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Dimension two.

Hipparchus shows us how to describe the position of any point on Earth with two numbers...

 ...and explains the stereographic projection : how to draw a map of the world.

Dimension three

M.C. Escher talks about the adventures of two-dimensional creatures trying to imagine what three-dimensional objects look like.

The fourth dimension

Mathematician Ludwig Schläfli talks about objects that live in the fourth dimension...

 ..and shows a parade of four-dimensional polytopes, strange objects with 24, 120 and even 600 faces !

Complex numbers

 Transforming the plane, deforming images, creating fractal images...

Fibration

Mathematician Heinz Hopf explains his "fibration". Using complex numbers he constructs pretty patterns of circles in space.

 Circles, tori... everything rotating in four-dimensional space.

Proof

Mathematician Bernhard Riemann explains the importance of proofs in mathematics. He proves a theorem concerning the stereographic projection.

How can this film be used ?

The film can be enjoyed by anyone, provided the chapters are well-chosen.
There are 9 chapters, each 13 minutes long. Chapters 3-4, 5-6 and 7-8 are double chapters, but apart from that, they are more or less independent of each other.

One can of course sit down in front of a TV screen, or a computer, and watch the whole 117 minutes in one go!  Well, maybe there will be sequences that go too fast for you, or others that may be too elementary. This will depend on your interest, your prior knowledge on the subject, or simply on your mood of the moment !... However, one can also settle for some well-chosen chapters, and we have prepared some tips to help you get the best out of the film. For more information, go over to the detailed explanations pages, where you can find also short clips from the film..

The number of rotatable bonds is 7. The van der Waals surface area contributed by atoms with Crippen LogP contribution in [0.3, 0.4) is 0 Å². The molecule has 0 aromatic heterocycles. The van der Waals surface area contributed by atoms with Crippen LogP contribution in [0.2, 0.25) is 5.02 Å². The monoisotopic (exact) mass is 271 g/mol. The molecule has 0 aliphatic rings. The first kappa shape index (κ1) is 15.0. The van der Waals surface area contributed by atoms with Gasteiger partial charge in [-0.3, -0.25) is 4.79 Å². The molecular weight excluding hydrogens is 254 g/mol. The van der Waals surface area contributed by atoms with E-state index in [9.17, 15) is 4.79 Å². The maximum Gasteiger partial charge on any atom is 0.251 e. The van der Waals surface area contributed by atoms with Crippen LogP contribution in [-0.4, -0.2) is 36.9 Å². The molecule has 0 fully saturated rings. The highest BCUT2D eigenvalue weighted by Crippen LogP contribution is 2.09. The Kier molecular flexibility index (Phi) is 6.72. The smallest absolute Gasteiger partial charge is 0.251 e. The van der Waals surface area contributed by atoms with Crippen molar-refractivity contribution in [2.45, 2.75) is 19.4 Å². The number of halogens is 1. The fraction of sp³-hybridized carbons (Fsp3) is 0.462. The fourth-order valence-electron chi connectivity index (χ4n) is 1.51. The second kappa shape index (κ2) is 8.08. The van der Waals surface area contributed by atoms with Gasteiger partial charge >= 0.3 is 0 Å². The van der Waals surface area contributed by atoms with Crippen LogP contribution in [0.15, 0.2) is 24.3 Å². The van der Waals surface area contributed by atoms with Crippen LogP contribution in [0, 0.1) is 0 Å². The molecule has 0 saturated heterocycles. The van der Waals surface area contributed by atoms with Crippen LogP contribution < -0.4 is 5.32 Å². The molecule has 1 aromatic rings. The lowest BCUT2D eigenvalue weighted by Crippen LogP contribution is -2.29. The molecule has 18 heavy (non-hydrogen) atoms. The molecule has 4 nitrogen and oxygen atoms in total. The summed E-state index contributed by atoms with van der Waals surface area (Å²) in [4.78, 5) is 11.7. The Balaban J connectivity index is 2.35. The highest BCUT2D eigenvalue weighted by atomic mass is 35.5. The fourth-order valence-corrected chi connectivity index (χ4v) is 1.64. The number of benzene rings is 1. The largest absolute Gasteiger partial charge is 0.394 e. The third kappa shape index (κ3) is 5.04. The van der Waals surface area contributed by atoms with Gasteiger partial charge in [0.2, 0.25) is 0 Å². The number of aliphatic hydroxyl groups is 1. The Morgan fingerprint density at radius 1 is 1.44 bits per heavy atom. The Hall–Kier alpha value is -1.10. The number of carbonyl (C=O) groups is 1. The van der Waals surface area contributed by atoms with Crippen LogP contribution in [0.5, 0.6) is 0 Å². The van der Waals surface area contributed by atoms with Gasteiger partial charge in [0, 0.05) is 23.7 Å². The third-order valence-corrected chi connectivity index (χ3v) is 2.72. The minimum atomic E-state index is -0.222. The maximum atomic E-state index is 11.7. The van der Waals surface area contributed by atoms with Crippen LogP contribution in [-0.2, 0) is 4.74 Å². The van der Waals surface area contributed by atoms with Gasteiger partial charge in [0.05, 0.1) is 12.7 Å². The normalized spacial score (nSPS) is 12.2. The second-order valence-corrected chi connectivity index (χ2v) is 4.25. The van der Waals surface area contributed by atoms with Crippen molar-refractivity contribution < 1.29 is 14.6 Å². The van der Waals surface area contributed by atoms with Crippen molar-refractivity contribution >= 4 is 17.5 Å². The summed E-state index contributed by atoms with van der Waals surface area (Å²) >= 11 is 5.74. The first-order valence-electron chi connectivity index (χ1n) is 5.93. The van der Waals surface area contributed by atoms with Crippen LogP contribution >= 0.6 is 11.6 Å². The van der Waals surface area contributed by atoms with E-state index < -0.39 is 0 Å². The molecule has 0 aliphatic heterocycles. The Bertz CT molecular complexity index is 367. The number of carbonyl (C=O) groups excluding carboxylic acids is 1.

In broad terms, the level of mathematics in the chapters increases gradually:

Chapter 1, dimension two, is very elementary. Secondary school students should be able to appreciate it, but we think that, even if you know already what meridians and parallels are, you will enjoy the spectacle of the Earth rolling like a ball ! (Look here).

Chapter 2dimension three, is still elementary, but requires a bit of imagination, and it has some philosophical elements... There are even some exercises to check that you have understood. For explanations, additional information and references, one can consult this page

Chaptres 3 and 4 get us into the fourth dimension. This is of course more difficult, and maybe it will make your head spin ! In order to understand everything, don't hesitate to push the pause button on your remote, to watch these chapters several times, and to consult this page where you will find references to additional information. But even if you do not feel like making the effort to understand it all, you can always sit back and enjoy the pictures !

Chaptres 5 and 6, complex numbers, contain an introduction to, well... complex numbers. In France, complex numbers are taught in the final year of secondary school. We don't see this as a replacement for a classic course, but we think that these chapters could accompany such a course in a pleasant way. If you learned about complex numbers a long time ago, and you forgot most of it..., this could refresh your memory. If you know nothing about complex numbers, you should push the pause button as often as you like, and try to understand using the references that we propose. These chapters are the most "school-like" of the film. To thank you for your efforts, chapter 6 ends with an amazing deep zoom scene.

Chaptres 7 and 8 give you an introduction to the Hopf fibration, which is not taught in secondary school, and not even in the first years at university. This is certainly not beginner's stuff ! On the other hand, it is quite pretty and deserves to be understood. Everything is explained in the film, but of course, things may go a bit fast. Here also, the references that we provide can be useful in case you have trouble understanding... Good luck, and enjoy the show !

Finally, chapter 9 is a special one. It shows the proof of a theorem of geometry. This proof uses nothing above the level of secondary school, and we could very well have put this chapter right after chapter 1. Without proofs for theorems mathematics would not exist, and we wanted to make this very clear at the end of a film that is essentially about mathematical objects. (Look here).

Here are some possible choices :

Lower secondary school (ages 12-15) : 1 or 1-2 or 1-2-9
Higher secondary school (ages 16-18) : 1-2-(3-4)-9
Higher secondary school with science major : 5-6
University sciences student (lower cycle): 2-3-4-5 ou 5-6-(7-8-9)
University science student( higher cycle) : 7-8-(9)
General public : 1-2-3-4-(9)